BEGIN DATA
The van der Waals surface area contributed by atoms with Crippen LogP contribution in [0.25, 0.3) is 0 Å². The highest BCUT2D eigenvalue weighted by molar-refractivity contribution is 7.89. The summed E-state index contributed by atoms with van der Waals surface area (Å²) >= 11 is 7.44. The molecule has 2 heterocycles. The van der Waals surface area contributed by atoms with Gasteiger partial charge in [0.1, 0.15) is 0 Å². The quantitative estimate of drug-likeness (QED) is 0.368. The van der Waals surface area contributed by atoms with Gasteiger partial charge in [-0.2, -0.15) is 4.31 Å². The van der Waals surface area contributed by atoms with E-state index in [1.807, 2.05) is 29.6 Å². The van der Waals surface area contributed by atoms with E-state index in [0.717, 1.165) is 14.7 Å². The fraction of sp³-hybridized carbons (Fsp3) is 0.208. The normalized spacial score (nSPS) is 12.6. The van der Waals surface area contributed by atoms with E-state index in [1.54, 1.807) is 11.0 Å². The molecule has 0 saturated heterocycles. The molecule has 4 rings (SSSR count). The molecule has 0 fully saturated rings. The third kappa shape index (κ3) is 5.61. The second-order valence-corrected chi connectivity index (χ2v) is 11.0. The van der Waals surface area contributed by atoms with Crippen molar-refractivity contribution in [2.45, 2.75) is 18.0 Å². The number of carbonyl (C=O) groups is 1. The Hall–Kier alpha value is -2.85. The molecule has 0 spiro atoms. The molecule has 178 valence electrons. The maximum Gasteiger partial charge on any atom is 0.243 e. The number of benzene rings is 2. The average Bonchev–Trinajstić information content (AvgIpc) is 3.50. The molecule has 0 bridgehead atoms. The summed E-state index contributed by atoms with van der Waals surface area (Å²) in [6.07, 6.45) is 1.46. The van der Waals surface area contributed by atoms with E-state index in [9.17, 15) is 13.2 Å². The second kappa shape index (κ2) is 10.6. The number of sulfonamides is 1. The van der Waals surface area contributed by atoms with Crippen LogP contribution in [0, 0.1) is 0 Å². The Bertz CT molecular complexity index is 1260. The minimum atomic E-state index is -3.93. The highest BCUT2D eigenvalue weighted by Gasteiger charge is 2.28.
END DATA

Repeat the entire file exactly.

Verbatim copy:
The van der Waals surface area contributed by atoms with Crippen LogP contribution in [0.25, 0.3) is 0 Å². The highest BCUT2D eigenvalue weighted by molar-refractivity contribution is 7.89. The summed E-state index contributed by atoms with van der Waals surface area (Å²) >= 11 is 7.44. The molecule has 2 heterocycles. The van der Waals surface area contributed by atoms with Gasteiger partial charge in [0.1, 0.15) is 0 Å². The quantitative estimate of drug-likeness (QED) is 0.368. The van der Waals surface area contributed by atoms with Gasteiger partial charge in [-0.2, -0.15) is 4.31 Å². The van der Waals surface area contributed by atoms with E-state index in [1.807, 2.05) is 29.6 Å². The van der Waals surface area contributed by atoms with E-state index in [0.717, 1.165) is 14.7 Å². The fraction of sp³-hybridized carbons (Fsp3) is 0.208. The normalized spacial score (nSPS) is 12.6. The van der Waals surface area contributed by atoms with E-state index in [1.54, 1.807) is 11.0 Å². The molecule has 0 saturated heterocycles. The molecule has 4 rings (SSSR count). The molecule has 0 fully saturated rings. The third kappa shape index (κ3) is 5.61. The second-order valence-corrected chi connectivity index (χ2v) is 11.0. The van der Waals surface area contributed by atoms with Crippen molar-refractivity contribution in [2.45, 2.75) is 18.0 Å². The number of carbonyl (C=O) groups is 1. The Hall–Kier alpha value is -2.85. The molecule has 0 spiro atoms. The molecule has 178 valence electrons. The maximum Gasteiger partial charge on any atom is 0.243 e. The number of benzene rings is 2. The average Bonchev–Trinajstić information content (AvgIpc) is 3.50. The molecule has 0 bridgehead atoms. The summed E-state index contributed by atoms with van der Waals surface area (Å²) in [6.07, 6.45) is 1.46. The van der Waals surface area contributed by atoms with E-state index in [9.17, 15) is 13.2 Å². The second kappa shape index (κ2) is 10.6. The number of sulfonamides is 1. The van der Waals surface area contributed by atoms with Crippen LogP contribution in [0, 0.1) is 0 Å². The Bertz CT molecular complexity index is 1260. The minimum atomic E-state index is -3.93. The highest BCUT2D eigenvalue weighted by Gasteiger charge is 2.28.